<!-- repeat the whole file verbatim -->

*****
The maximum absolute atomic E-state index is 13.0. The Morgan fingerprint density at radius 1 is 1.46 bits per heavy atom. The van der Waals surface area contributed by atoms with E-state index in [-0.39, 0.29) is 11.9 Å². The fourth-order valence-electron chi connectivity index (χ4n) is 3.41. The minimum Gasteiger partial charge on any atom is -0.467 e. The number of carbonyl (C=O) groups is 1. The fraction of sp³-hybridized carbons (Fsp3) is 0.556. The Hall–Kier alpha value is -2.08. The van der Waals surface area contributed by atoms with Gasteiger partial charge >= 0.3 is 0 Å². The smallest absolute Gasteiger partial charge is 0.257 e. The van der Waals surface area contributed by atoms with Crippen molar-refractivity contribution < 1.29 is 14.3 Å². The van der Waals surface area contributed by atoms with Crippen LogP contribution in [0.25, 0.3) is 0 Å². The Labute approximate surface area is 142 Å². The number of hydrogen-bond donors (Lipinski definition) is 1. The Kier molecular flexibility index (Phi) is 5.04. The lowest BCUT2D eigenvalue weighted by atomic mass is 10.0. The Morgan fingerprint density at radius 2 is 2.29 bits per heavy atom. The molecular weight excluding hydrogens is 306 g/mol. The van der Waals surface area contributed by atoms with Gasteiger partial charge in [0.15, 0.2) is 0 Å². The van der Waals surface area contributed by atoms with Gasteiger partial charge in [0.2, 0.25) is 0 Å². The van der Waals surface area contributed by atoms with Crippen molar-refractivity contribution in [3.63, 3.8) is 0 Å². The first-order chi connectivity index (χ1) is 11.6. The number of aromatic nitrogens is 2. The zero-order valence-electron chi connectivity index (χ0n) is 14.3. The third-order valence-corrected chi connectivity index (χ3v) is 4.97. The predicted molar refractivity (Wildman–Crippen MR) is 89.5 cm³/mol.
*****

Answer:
The maximum absolute atomic E-state index is 13.0. The Morgan fingerprint density at radius 1 is 1.46 bits per heavy atom. The van der Waals surface area contributed by atoms with E-state index in [-0.39, 0.29) is 11.9 Å². The fourth-order valence-electron chi connectivity index (χ4n) is 3.41. The minimum Gasteiger partial charge on any atom is -0.467 e. The number of carbonyl (C=O) groups is 1. The fraction of sp³-hybridized carbons (Fsp3) is 0.556. The Hall–Kier alpha value is -2.08. The van der Waals surface area contributed by atoms with Gasteiger partial charge >= 0.3 is 0 Å². The smallest absolute Gasteiger partial charge is 0.257 e. The van der Waals surface area contributed by atoms with Crippen molar-refractivity contribution < 1.29 is 14.3 Å². The van der Waals surface area contributed by atoms with Crippen LogP contribution in [0.25, 0.3) is 0 Å². The Labute approximate surface area is 142 Å². The number of hydrogen-bond donors (Lipinski definition) is 1. The Kier molecular flexibility index (Phi) is 5.04. The lowest BCUT2D eigenvalue weighted by atomic mass is 10.0. The Morgan fingerprint density at radius 2 is 2.29 bits per heavy atom. The molecular weight excluding hydrogens is 306 g/mol. The van der Waals surface area contributed by atoms with Gasteiger partial charge in [0.15, 0.2) is 0 Å². The van der Waals surface area contributed by atoms with Gasteiger partial charge in [0.2, 0.25) is 0 Å². The van der Waals surface area contributed by atoms with Crippen molar-refractivity contribution in [3.63, 3.8) is 0 Å². The first-order chi connectivity index (χ1) is 11.6. The number of aromatic nitrogens is 2. The zero-order valence-electron chi connectivity index (χ0n) is 14.3. The third-order valence-corrected chi connectivity index (χ3v) is 4.97. The predicted molar refractivity (Wildman–Crippen MR) is 89.5 cm³/mol.